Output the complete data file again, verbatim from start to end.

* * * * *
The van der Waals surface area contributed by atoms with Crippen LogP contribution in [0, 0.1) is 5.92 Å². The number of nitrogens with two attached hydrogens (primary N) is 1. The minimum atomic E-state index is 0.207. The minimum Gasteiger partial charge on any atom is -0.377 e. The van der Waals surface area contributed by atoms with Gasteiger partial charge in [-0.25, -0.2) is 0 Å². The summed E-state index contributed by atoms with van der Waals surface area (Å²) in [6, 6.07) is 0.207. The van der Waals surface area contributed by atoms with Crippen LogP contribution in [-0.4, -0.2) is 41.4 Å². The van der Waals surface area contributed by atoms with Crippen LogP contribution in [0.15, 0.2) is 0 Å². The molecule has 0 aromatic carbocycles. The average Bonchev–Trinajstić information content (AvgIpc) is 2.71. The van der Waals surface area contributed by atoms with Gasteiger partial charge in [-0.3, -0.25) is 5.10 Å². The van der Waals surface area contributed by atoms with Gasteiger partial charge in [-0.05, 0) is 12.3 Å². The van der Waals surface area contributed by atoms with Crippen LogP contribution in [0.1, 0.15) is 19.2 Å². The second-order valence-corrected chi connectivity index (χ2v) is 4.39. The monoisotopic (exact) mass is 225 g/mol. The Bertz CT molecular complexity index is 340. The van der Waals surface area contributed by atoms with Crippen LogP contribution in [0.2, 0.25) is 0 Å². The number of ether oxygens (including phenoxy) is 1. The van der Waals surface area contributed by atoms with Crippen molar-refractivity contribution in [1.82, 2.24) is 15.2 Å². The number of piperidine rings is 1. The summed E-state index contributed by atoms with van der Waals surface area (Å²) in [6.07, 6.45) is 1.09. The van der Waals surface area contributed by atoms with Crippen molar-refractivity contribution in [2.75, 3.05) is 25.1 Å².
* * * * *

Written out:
The van der Waals surface area contributed by atoms with Crippen LogP contribution in [0, 0.1) is 5.92 Å². The number of nitrogens with two attached hydrogens (primary N) is 1. The minimum atomic E-state index is 0.207. The minimum Gasteiger partial charge on any atom is -0.377 e. The van der Waals surface area contributed by atoms with Gasteiger partial charge in [-0.25, -0.2) is 0 Å². The summed E-state index contributed by atoms with van der Waals surface area (Å²) in [6, 6.07) is 0.207. The van der Waals surface area contributed by atoms with Crippen LogP contribution in [-0.4, -0.2) is 41.4 Å². The van der Waals surface area contributed by atoms with Crippen LogP contribution in [0.15, 0.2) is 0 Å². The molecule has 0 aromatic carbocycles. The average Bonchev–Trinajstić information content (AvgIpc) is 2.71. The van der Waals surface area contributed by atoms with Gasteiger partial charge in [-0.3, -0.25) is 5.10 Å². The van der Waals surface area contributed by atoms with Gasteiger partial charge in [-0.05, 0) is 12.3 Å². The van der Waals surface area contributed by atoms with Crippen LogP contribution in [0.1, 0.15) is 19.2 Å². The second-order valence-corrected chi connectivity index (χ2v) is 4.39. The monoisotopic (exact) mass is 225 g/mol. The Bertz CT molecular complexity index is 340. The van der Waals surface area contributed by atoms with Crippen LogP contribution in [0.2, 0.25) is 0 Å². The number of ether oxygens (including phenoxy) is 1. The van der Waals surface area contributed by atoms with Crippen molar-refractivity contribution in [1.82, 2.24) is 15.2 Å². The number of piperidine rings is 1. The summed E-state index contributed by atoms with van der Waals surface area (Å²) in [6.07, 6.45) is 1.09. The van der Waals surface area contributed by atoms with Crippen molar-refractivity contribution in [2.75, 3.05) is 25.1 Å².